Economics, Literature and Scepticism

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I am a PhD student in Economics. I am originally from South Africa and plan to return there after my PhD. I completed my M. Comm in Economics and my MA In Creative Writing (Poetry) at the University of Cape Town, where I worked as a lecturer before starting my PhD.

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Saturday, June 14, 2008

Russ Roberts and Unions

Posted by Simon Halliday | Saturday, June 14, 2008 | Category: , , , |

I was listening to this podcast (April 2008) from EconTalk where Russ Roberts (he and Don Bordreux blog at Cafe Hayek) provides his theories about jobs, unionization, inequality and the stratification of the economy. I will comment solely on his argument about unionization.

He argues that unionization rates in the United States dropped on account of the movement away from labour intense work, such as manufacturing and agriculture. He argues that they had moved from this into industries in which there wasn't as much of a need for unionization (lack of harsh conditions, etc), such as the service industry.

So that, in and of itself, isn't an unconvincing argument. So I went and
looked at one of my textbooks to see if I could find anything about
unionization rates. Lo and behold (and quite serendipitously), one of
the problem sets that I was doing as part of my prep for an exam includes a graph about unionization in OECD countries. Shown adjacent (courtesy Bowles, 2006 from Luxembourg Income Survey Data). (aside: Roberts also argued that the change began in the 50s, I don't have data on that period).

Now if the assertion that a shift to services, which Roberts asserts drove the change, and which has occurred in most of the OECD countries is 'the reason' behind the de-unionization of the US then this de-unionization should occur throughout the OECD. If not, then not. (Note I am struggling to find a paper/data on this change cross country, looked at some data from the OECD factbook).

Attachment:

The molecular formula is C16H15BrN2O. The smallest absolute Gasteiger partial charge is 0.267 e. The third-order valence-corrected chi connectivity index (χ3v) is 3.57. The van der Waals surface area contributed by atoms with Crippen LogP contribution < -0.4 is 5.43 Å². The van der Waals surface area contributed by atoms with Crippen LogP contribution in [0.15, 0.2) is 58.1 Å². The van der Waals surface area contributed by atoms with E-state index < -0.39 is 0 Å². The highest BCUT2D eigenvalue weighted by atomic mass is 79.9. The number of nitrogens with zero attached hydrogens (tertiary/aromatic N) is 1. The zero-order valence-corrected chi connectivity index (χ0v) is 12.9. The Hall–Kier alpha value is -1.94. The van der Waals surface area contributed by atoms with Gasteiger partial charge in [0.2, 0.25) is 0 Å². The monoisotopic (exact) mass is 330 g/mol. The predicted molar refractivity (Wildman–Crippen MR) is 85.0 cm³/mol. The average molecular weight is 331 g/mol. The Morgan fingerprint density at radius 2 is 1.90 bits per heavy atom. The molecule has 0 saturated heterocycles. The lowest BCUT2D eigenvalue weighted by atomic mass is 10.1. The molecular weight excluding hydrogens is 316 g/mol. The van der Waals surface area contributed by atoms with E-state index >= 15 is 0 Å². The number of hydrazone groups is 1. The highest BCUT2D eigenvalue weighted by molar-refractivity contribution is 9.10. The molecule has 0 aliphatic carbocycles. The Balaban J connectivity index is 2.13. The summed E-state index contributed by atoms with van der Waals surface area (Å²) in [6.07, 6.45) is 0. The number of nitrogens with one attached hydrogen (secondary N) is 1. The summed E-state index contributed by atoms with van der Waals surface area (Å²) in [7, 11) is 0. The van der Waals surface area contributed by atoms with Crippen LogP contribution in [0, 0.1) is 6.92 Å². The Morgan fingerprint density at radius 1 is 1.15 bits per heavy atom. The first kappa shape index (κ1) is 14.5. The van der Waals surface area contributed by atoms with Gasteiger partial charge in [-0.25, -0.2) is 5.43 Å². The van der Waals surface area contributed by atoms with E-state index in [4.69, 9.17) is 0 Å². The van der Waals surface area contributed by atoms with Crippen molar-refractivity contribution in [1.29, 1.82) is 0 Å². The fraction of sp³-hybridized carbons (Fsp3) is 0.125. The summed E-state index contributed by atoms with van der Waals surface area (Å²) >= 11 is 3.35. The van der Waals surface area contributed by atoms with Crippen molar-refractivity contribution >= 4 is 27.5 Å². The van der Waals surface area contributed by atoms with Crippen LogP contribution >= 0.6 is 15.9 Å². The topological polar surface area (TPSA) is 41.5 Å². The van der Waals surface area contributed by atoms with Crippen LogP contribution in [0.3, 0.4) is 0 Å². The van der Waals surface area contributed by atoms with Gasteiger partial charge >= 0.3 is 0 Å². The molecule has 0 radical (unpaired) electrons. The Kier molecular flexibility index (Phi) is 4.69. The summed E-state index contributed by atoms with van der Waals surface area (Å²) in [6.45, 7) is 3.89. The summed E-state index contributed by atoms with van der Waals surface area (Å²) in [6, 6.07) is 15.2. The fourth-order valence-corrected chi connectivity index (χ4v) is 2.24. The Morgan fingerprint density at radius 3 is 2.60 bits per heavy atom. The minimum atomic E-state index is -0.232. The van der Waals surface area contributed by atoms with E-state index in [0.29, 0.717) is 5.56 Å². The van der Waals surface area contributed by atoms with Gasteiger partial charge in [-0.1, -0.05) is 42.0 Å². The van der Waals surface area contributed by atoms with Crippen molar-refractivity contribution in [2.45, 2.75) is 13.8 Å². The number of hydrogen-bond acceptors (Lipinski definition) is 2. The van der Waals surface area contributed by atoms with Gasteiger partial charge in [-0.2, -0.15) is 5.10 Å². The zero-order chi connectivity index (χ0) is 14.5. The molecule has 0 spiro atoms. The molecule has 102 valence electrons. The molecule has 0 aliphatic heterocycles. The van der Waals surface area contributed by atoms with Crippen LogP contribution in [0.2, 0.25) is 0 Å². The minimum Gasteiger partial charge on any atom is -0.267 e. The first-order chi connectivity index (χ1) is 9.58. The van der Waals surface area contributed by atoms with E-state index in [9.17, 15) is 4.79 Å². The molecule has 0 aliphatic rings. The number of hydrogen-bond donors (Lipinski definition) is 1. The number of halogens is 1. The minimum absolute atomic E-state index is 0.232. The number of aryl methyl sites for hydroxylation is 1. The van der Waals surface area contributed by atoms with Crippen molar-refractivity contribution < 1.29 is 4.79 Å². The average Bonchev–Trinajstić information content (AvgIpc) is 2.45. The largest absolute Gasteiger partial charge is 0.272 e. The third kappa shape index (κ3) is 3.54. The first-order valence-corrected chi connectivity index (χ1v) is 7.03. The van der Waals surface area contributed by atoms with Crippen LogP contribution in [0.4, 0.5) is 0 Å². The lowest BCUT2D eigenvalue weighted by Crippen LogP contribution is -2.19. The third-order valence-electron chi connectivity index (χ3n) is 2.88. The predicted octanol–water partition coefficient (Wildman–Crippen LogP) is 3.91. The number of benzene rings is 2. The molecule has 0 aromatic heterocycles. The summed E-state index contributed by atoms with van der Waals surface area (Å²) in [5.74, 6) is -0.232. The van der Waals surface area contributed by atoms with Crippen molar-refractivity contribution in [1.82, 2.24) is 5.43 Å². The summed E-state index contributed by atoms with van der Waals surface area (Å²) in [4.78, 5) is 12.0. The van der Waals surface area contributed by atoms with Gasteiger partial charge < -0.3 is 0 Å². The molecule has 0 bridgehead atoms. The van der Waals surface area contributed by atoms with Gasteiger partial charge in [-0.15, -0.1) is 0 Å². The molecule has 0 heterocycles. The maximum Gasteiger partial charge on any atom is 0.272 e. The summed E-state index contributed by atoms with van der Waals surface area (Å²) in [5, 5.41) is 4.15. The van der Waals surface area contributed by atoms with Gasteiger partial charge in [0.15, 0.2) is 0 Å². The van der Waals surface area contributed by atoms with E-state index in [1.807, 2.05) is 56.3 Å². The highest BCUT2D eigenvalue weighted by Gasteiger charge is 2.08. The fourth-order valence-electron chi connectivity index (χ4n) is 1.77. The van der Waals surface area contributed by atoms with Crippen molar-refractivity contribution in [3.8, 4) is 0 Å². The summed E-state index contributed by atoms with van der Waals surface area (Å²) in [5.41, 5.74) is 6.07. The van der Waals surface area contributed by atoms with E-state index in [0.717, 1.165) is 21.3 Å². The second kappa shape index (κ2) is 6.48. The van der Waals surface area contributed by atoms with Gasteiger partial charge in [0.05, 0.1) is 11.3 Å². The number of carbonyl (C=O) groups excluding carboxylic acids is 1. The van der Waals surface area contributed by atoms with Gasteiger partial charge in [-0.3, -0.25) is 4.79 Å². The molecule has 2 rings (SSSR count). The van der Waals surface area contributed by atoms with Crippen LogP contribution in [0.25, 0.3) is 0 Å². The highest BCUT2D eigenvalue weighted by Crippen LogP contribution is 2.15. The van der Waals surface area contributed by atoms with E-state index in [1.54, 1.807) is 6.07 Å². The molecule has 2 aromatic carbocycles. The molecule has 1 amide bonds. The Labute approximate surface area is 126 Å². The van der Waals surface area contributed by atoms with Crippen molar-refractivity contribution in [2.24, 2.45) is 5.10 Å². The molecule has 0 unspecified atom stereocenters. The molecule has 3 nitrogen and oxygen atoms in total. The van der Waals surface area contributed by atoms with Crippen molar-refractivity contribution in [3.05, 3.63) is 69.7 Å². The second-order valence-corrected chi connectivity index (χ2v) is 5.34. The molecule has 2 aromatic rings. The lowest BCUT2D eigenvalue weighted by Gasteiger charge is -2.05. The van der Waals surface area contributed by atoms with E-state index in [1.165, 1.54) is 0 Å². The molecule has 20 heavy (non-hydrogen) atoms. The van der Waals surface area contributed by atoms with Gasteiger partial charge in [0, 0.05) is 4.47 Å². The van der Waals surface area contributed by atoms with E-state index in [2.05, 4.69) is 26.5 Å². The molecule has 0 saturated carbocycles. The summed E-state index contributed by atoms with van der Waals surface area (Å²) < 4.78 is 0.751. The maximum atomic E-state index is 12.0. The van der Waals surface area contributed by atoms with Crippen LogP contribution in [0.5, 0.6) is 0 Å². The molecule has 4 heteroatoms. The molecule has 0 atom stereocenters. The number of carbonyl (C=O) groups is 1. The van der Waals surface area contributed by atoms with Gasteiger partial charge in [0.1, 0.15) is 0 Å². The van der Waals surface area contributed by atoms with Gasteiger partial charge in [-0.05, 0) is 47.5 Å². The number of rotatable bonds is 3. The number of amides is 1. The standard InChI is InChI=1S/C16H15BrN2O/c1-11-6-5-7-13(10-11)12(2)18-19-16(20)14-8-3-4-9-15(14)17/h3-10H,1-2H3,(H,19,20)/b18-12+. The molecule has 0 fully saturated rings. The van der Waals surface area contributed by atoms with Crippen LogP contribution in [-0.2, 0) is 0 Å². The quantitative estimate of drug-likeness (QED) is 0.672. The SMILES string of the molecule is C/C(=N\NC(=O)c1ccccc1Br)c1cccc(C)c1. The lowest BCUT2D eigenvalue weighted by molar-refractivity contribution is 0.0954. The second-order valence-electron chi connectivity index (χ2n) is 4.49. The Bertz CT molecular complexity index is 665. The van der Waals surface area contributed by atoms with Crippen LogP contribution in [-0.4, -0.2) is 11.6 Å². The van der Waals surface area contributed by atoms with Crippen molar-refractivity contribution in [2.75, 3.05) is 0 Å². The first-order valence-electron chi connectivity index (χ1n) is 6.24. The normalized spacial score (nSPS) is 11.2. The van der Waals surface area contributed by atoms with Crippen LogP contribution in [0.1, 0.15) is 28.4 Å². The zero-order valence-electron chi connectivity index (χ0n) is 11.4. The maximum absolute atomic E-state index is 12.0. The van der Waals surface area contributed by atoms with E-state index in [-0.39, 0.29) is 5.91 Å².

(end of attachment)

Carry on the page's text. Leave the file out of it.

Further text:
Which begs the question, what are the real reasons? Were I a better labour economist than I am, I could probably tell you in detail. What I can talk about is one of the models that we looked at in the course was a behavioural updating model in which you would expect a priori for there to be local homogeneity and global heterogeneity in the distribution of some trait in which there are certain empirically observable characteristics and which the model can replicate (depending on parameter values), in the case of this study the trait union density. What does this mean? With certain starting conditions, and certain random perturbations, or alterations in institutional setting (acceptability of being in a union say, or lack of union-breaker politicians such as Thatcher and Reagan) you would expect there to be differences in the distribution of unionization, even if countries started at relatively similar starting points, i.e. the divergence we observe in the graph above. Things like culture, politics and historical contingency (path dependence) enter as a factors into these models, which, for me, gives them more flavour, but which for others could be problematic.

I will give a technical analysis of it in a couple of days time if anyone is interested. If so, get ready for some LaTex2html...

Please note that the model is not meant to 'explain' unions and unionization, but is intended instead as a description of what could be a reason (given institutional setup and other factors) and to which Roberts' point could be a contributor. I just don't believe that his argument holds water as the sole explanation in the face of the data.

Edit: I found another graph that could be interesting in the context of the above.

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